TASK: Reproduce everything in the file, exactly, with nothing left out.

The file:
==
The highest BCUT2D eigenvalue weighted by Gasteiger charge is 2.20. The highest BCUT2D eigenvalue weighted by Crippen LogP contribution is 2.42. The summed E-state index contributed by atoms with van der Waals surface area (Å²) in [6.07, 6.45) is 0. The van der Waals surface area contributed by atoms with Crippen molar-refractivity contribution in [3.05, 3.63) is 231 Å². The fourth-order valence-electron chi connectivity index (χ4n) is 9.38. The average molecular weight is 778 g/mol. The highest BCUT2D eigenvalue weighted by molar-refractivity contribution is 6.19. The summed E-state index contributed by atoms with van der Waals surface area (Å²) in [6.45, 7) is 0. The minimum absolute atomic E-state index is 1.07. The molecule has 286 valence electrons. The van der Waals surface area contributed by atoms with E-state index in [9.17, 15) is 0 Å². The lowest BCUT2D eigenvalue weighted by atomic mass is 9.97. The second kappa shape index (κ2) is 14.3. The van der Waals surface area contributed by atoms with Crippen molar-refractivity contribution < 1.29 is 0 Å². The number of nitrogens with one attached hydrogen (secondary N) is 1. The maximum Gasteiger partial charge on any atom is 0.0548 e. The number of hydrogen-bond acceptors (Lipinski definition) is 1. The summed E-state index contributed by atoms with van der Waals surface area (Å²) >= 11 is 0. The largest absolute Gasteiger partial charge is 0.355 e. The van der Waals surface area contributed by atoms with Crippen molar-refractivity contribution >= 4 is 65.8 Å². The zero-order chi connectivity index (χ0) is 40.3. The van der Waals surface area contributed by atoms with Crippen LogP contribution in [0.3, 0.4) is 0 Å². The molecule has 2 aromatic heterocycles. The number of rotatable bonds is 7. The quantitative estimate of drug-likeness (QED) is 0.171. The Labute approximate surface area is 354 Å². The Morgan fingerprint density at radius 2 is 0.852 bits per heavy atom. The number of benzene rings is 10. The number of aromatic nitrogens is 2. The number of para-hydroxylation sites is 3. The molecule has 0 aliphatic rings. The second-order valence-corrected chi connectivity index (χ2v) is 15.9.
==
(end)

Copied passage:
The highest BCUT2D eigenvalue weighted by Gasteiger charge is 2.20. The highest BCUT2D eigenvalue weighted by Crippen LogP contribution is 2.42. The summed E-state index contributed by atoms with van der Waals surface area (Å²) in [6.07, 6.45) is 0. The van der Waals surface area contributed by atoms with Crippen molar-refractivity contribution in [3.05, 3.63) is 231 Å². The fourth-order valence-electron chi connectivity index (χ4n) is 9.38. The average molecular weight is 778 g/mol. The highest BCUT2D eigenvalue weighted by molar-refractivity contribution is 6.19. The summed E-state index contributed by atoms with van der Waals surface area (Å²) in [6.45, 7) is 0. The minimum absolute atomic E-state index is 1.07. The molecule has 286 valence electrons. The van der Waals surface area contributed by atoms with E-state index in [9.17, 15) is 0 Å². The lowest BCUT2D eigenvalue weighted by atomic mass is 9.97. The second kappa shape index (κ2) is 14.3. The van der Waals surface area contributed by atoms with Crippen molar-refractivity contribution < 1.29 is 0 Å². The number of nitrogens with one attached hydrogen (secondary N) is 1. The maximum Gasteiger partial charge on any atom is 0.0548 e. The number of hydrogen-bond acceptors (Lipinski definition) is 1. The summed E-state index contributed by atoms with van der Waals surface area (Å²) >= 11 is 0. The largest absolute Gasteiger partial charge is 0.355 e. The van der Waals surface area contributed by atoms with Crippen molar-refractivity contribution >= 4 is 65.8 Å². The zero-order chi connectivity index (χ0) is 40.3. The van der Waals surface area contributed by atoms with Crippen LogP contribution in [0.3, 0.4) is 0 Å². The molecule has 2 aromatic heterocycles. The number of rotatable bonds is 7. The quantitative estimate of drug-likeness (QED) is 0.171. The Labute approximate surface area is 354 Å². The Morgan fingerprint density at radius 2 is 0.852 bits per heavy atom. The number of benzene rings is 10. The number of aromatic nitrogens is 2. The number of para-hydroxylation sites is 3. The molecule has 0 aliphatic rings. The second-order valence-corrected chi connectivity index (χ2v) is 15.9.